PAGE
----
Kepler data analyses often begin with establishing which pixels your target of interest occupied, and to what extent artifacts or background signals affect those pixels. The Kepler/K2 in-house toolkit, Lightkurve, offers a new mechanism to witness — in real time — the differential impact of aperture mask pixel selection on the delivered lightcurve.
The new tool extends the functionality of the existing
.interact() tool first introduced in May.
What's new is the ability to click on individual pixels in the target pixel file window.
The lightcurve on the lefthand side of the plot instantaneously re-renders a lightcurve by adding the flux across all the demarcated pixels.
A user may hold shift and mouse-click to select many pixels in sequence, or may click and drag a box to select a box of pixels. Pixels may be de-selected by clicking a pixel while holding shift.
The animation below demonstrates how this tool may be used to identify the background Eclipsing Binary near the false positive planet candidate KOI 6.01.
The seemingly mundane choice of aperture photometry pixels embodies a deep phenomenon in statistics, the so-called bias-variance tradeoff. On one hand, we desire to collect all of a target's photons with a large aperture: more signal is good. On the other hand, we wish to limit the penalty of adding detector read noise and background signals: more noise is bad. The balance is struck by selecting a problem-specific optimal aperture mask. The Kepler Pipeline provides a mask optimized for finding planets in the near-motion-free Kepler prime data. It is this ostensibly optimal mask that appears in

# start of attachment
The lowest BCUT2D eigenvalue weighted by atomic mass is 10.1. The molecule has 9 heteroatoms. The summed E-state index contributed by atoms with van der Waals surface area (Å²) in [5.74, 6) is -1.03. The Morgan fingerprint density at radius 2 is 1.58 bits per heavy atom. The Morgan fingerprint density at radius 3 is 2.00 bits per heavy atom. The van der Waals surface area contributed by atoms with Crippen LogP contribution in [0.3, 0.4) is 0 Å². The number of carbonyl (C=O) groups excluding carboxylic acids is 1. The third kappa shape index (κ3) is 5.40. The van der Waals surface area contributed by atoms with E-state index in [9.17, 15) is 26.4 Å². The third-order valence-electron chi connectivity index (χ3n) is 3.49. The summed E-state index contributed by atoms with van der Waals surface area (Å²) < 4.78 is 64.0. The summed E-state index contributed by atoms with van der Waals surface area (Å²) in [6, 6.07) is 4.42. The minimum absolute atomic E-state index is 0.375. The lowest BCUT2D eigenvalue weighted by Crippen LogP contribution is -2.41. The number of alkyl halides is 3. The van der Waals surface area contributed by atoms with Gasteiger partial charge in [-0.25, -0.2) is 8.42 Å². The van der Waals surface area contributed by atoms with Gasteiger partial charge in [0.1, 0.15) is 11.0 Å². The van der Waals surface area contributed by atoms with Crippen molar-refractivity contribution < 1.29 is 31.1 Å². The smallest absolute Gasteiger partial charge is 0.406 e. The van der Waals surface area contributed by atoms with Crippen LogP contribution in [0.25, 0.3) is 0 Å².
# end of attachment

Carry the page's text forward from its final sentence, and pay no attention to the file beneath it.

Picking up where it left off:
.interact() by default.
The choice of mask became even more problem-specific in the K2 mission, with its heightened spacecraft-induced image motion. Apertures that were considered optimal in the Kepler prime mission often underperform in K2. The interact tool can profoundly help K2 users diagnose and mitigate instrumental artifacts.
.interact() tool can be called from a Jupyter notebook as follows:
from lightkurve import KeplerTargetPixelFile tpf = KeplerTargetPixelFile.from_archive(target="Trappist-1") tpf.interact()
You will need to upgrade your installation of
lightkurve to the latest version (v1.0b17) for this to work. This can be done via the command line as follows:
$ pip install lightkurve --upgrade